Virginia G. Piper Center for Creative Writing, Equality Arizona partner to host quarterly series featuring queer writers
In Sarah Viren’s essay “How to Explain Lesbian Baby-making to Your West Texas Stylist,” she writes about finding herself, yet again, in the position of having to explain to someone outside the queer community that a family can be something other than nuclear.
When she read the essay last December to a group of other writers and literature lovers who had gathered in the backyard of a home in Tempe’s Maple-Ash neighborhood for the Queer Poetry Salon hosted by Equality Arizona, she felt a welcome sense of understanding and support.
“Often, as a writer, I feel that outside pressure to explain things that I wouldn’t normally have to explain within a queer circle,” said Viren, an assistant professor of language and cultures at ASU’s College of Integrative Sciences and Arts whose memoir, “Autobiography of Shadows,” is forthcoming from Scribner Books.
The Queer Poetry Salon is the brainchild of tanner menard, civic programming organizer for Equality Arizona, a nonprofit whose goal is to build the political and cultural power of Arizona’s LGBTQ community. The organization recently partnered with ASU’s Virginia G. Piper Center for Creative Writing to host quarterly readings that promise to bring “a diverse, world-class cast of queer poets” to the Valley.
This Saturday, Sept. 19, the salon will feature the writers CAConrad, Raquel Salas Rivera and Cyrée Jarelle Johnson.
“They are each revolutionary in their own right, and they are all trans or nonbinary,” said menard, who prefers they/them pronouns and doesn't capitalize their name. “I don’t think I’m exaggerating when I say Queer Poetry Salon is one of most diverse reading venues in the U.S. We’ve had Indigenous writers, Latinx and Asian writers. I’ve made it a goal to include as many different types of people as possible.”
About a year ago, menard was living in Tempe when they befriended a group of MFA writing students at ASU and were struck with the idea for the salon.
“Even though the queer population is really huge in Phoenix – it’s bigger than Chicago and Washington, D.C. – people don’t interact the way they do in some cities. There’s not a lot of centers of queer life,” menard said. “So I created the thing that I wanted for myself, which was to have a queer community around poetry.”
Soon after the salon’s first few gatherings, often taking place on the lawns of amenable residents of the aforementioned Maple-Ash neighborhood, just a stone’s throw from ASU’s Tempe campus, it garnered the attention of the folks at the Piper Center.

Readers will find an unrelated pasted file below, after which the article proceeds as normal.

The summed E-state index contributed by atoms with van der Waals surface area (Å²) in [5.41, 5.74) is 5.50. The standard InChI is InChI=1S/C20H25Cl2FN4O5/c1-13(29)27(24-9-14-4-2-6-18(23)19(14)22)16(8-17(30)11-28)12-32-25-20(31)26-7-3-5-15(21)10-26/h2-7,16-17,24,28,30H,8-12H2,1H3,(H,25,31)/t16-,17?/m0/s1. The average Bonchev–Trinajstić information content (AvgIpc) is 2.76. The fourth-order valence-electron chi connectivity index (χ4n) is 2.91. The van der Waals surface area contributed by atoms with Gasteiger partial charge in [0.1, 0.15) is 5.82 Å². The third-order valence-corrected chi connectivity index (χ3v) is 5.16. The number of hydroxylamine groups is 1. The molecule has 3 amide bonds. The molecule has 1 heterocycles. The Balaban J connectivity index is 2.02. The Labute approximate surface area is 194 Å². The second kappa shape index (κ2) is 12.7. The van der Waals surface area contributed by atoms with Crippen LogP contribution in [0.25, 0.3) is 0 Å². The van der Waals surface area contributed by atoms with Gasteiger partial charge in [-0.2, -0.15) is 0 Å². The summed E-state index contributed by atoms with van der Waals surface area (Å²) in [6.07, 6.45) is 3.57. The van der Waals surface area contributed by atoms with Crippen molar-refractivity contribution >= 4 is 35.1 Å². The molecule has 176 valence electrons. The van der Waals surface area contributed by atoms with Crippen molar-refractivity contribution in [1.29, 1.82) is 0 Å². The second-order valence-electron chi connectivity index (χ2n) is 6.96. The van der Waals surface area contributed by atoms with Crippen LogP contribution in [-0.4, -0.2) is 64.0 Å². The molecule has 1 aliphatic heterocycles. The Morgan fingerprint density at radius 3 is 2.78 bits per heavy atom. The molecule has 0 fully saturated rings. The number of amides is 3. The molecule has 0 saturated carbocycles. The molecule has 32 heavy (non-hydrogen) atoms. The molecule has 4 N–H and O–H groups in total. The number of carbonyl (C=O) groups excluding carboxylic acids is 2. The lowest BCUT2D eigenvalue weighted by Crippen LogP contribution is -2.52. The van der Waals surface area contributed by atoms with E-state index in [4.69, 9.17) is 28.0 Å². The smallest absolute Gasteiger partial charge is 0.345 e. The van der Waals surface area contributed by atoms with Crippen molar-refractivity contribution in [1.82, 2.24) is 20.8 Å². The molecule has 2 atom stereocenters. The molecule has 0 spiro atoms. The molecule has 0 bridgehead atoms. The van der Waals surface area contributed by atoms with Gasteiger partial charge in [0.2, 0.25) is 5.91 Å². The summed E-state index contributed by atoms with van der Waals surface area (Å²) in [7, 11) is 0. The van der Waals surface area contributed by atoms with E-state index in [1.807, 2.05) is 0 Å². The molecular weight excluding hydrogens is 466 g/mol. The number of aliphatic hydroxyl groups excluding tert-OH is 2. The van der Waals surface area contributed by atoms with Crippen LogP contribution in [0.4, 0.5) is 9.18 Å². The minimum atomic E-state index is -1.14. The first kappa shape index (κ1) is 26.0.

“This partnership has been a great way to amplify queer and trans literary voices and support community-building for LGTBQ Arizonans,” said M. McDonough, outreach programs coordinator for the Piper Center.
“Being able to enfold community support with powerful creative writing is an important way the Piper Center serves the public,” McDonough added.
Writers in general can feel like outsiders, Viren says. For writers who also identify as queer, that feeling is amplified.
“Part of figuring out how to become a writer is finding confidence,” she said. “And part of that is finding a community that supports you, particularly if you’re queer and a writer. You already feel outside of what’s considered normal, so when spaces exist that support and celebrate queer identity, it can be really powerful.”
They can also be spaces where people whose identity falls outside of what the mainstream considers normal can be free of the expectation of performance.
“What needs to happen, and what’s starting to happen,” Viren said, “is that people with (a queer) perspective don’t have to tell one set narrative. … They don’t have to write about the coming out experience. They can also just write about being a lesbian and loving apple pie.”
menard says they weren’t necessarily trying to create something for the purpose of stoking social change, but that it wouldn’t be an unwelcome byproduct.
“You can call it activism and you can look at it that way, but at same time, it’s kind of like creating something that should have been there anyway,” they said. “And I think that people finally being in a position where they feel safe enough to do something like this in a place like Arizona, that is dangerously conservative and where some people are still violently oppressed, it can be a very powerful tool for queer people, and also people who are not queer to express their allyship.”
While the magic and ambiance of a chilly autumn evening in a backyard lit by string lights is currently on hold due to social distancing measures, menard says there are some advantages to holding the salon on Zoom.
“The beauty of the current situation is that anybody can access it now, and instead of bringing just one, we were able to bring three poets,” they said.
And even though salon attendees can’t physically clink their cups of cider in cheers, the sense of connection is still there.
“It’s not the same as being together in person,” menard said, “but there’s definitely still a special spirit and vibe with the salon. A lot of friendships have been made through it, and I think people have felt safe in it. So there’s definitely still that community-building going on.”
Top photo courtesy of Pixabay